Lastly, Officer Ortiz is entitled to judgment as a matter of law on Hooks's claim that her failure to follow prison operating procedures in carrying out her investigation violated his procedural due process rights. Because a prison's ''adoption of procedural guidelines does not give rise to a liberty interest... the failure to follow regulations does not, in and of itself, result in a violation of due process." Kitchen v. Ickes, 116 F.Supp.3d 613, 629 (D. Md. 2015); see also Riccio v. Cty. of Fairfax, Va., 907 F.2d 1459, 1469 (4th Cir. 1990) f'[T]o hold that a state violates the Due Process Clause every time it violates a state-created rule regulating the deprivation of a property interest would contravene the well recognized need for flexibility in the application of due process doctrine.").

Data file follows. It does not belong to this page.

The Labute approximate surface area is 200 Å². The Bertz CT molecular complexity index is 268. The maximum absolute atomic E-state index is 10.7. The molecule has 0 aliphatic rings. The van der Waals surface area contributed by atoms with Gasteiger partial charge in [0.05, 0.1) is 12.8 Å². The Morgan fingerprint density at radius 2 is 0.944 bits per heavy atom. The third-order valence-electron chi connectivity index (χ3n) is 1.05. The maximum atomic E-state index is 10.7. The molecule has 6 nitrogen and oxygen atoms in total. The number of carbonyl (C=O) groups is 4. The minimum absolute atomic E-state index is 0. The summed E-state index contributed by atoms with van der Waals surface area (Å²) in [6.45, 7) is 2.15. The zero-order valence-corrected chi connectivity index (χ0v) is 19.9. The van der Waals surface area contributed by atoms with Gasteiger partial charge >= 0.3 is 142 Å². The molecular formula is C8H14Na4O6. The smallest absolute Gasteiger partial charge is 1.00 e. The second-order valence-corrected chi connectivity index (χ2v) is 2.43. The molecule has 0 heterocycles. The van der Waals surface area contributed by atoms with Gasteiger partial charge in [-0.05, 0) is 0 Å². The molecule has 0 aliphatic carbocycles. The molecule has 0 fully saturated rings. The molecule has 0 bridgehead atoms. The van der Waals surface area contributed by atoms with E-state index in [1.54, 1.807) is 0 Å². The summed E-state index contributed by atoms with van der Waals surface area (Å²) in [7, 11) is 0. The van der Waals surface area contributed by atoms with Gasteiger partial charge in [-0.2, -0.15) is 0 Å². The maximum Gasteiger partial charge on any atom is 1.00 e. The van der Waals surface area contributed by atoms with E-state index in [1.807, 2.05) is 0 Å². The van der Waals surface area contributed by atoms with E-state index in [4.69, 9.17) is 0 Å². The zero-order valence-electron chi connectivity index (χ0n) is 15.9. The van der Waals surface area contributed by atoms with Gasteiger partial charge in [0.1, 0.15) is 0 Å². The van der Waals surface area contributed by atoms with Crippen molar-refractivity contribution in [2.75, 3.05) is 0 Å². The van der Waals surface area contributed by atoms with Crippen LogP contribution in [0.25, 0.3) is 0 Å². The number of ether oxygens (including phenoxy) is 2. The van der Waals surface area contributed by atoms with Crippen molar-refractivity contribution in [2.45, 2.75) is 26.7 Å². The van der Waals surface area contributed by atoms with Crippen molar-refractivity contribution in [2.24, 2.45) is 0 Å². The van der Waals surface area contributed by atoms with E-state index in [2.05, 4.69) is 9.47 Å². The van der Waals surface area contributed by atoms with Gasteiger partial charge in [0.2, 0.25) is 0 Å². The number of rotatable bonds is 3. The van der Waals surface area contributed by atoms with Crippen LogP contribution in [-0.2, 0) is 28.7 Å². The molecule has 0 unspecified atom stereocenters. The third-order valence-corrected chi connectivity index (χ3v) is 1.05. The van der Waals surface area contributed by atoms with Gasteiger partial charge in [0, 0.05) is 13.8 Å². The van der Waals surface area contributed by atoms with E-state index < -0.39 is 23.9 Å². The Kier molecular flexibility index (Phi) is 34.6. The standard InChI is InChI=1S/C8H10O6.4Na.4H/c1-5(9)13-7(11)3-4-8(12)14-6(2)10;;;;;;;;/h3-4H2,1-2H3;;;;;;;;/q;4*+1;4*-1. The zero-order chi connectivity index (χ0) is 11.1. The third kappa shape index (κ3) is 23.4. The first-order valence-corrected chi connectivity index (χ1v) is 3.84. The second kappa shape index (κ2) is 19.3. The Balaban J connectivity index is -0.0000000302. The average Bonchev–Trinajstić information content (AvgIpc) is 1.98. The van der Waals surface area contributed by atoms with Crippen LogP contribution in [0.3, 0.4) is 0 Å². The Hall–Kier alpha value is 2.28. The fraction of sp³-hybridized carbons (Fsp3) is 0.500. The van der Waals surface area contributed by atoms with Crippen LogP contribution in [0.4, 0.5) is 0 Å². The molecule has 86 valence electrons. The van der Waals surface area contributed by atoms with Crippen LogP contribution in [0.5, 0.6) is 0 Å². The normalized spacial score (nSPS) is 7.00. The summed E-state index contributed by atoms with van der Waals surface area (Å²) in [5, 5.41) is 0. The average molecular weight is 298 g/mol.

Accordingly, it is hereby

         ORDERED that defendant's motion for summary judgment [Dkt. No. 44] be and is GRANTED, and Officer T. Ortiz be and is DISMISSED from this civil matter; and it is further

         ORDERED that plaintiffs motion for extension of time [Dkt. No. 47] be and is ...